Share this:

Let’s be real. Pretty much everybody in Indiana has strong feelings about whether we should or shouldn’t be on Daylight Saving Time (or for that matter, whether we should be on central or eastern time). While I, as a pampered city slicker, enjoy the extra hour of sunlight in the evening so I can get my evening run in (ok, maybe an evening power walk… or stroll), dairy farmers face some challenges when switching to and from DST.

How is that possible, you ask? Don’t farmers just rise with the rooster’s crow no matter what time it is?

Well, first of all, most dairy farmers could wake the rooster up on their way back to the house from the morning milking, which on some farms starts as early as 3 a.m. Secondly, farms have to stay on the same time schedule as the rest of us. Say the milk truck comes at 9 a.m. every day and takes about an hour to collect the milk. That means that between 9 and 10 a.m. the farm cannot be milking cows (farms cannot put milk into a tank that is being unloaded–it’s the law). After the tank is empty, it has to be cleaned (again–it’s the law).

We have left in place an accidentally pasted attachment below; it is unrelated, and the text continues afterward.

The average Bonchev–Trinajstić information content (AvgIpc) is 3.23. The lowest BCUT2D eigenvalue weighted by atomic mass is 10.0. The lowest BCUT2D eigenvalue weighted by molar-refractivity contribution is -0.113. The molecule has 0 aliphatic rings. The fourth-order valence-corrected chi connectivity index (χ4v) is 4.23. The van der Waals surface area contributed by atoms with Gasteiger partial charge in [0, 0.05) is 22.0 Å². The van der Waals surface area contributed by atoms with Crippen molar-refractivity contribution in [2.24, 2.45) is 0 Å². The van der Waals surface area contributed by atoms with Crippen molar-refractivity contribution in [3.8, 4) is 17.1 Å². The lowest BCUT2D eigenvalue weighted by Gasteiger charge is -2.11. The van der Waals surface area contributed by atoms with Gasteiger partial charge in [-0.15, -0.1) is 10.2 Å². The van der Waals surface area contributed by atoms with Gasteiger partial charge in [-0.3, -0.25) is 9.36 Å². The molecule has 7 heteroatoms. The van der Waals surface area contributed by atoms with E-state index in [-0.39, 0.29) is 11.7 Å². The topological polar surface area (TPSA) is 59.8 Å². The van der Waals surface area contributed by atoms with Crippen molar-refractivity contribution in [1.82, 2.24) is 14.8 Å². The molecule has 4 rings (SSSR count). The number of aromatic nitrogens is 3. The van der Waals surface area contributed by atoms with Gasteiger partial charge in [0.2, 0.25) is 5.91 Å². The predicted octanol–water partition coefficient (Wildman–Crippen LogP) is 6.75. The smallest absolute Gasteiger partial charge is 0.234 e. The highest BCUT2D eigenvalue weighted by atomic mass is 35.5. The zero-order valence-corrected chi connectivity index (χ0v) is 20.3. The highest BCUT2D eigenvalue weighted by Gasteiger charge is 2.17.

Of course the milk truck doesn’t come¬†at exactly the same time every day, so farmers have to be flexible¬†in case it’s early or late. Therefore, it would be a logistical nightmare to milk at 3 a.m. half the year and 4 a.m. the other half–add soccer games, PTA meetings, and other obligations and it just isn’t an option for farms to opt out of DST.

But it’s difficult to explain the theories of time to a cow, who pretty much expects to be fed and milked at the exact same time every day no matter what. So farmers have to ease cows in to daylight saving time changes–maybe by feeding and milking ten minutes earlier (or later) each day until the full hour is achieved.

Cows are creatures of habit and anything different is, in their minds, very bad. Switching cold turkey to daylight savings time could stress the cows. Cows who are stressed, just like stressed-out people, are more likely to get a cold and less likely to do a good job (a cow’s job, of course, is making milk!).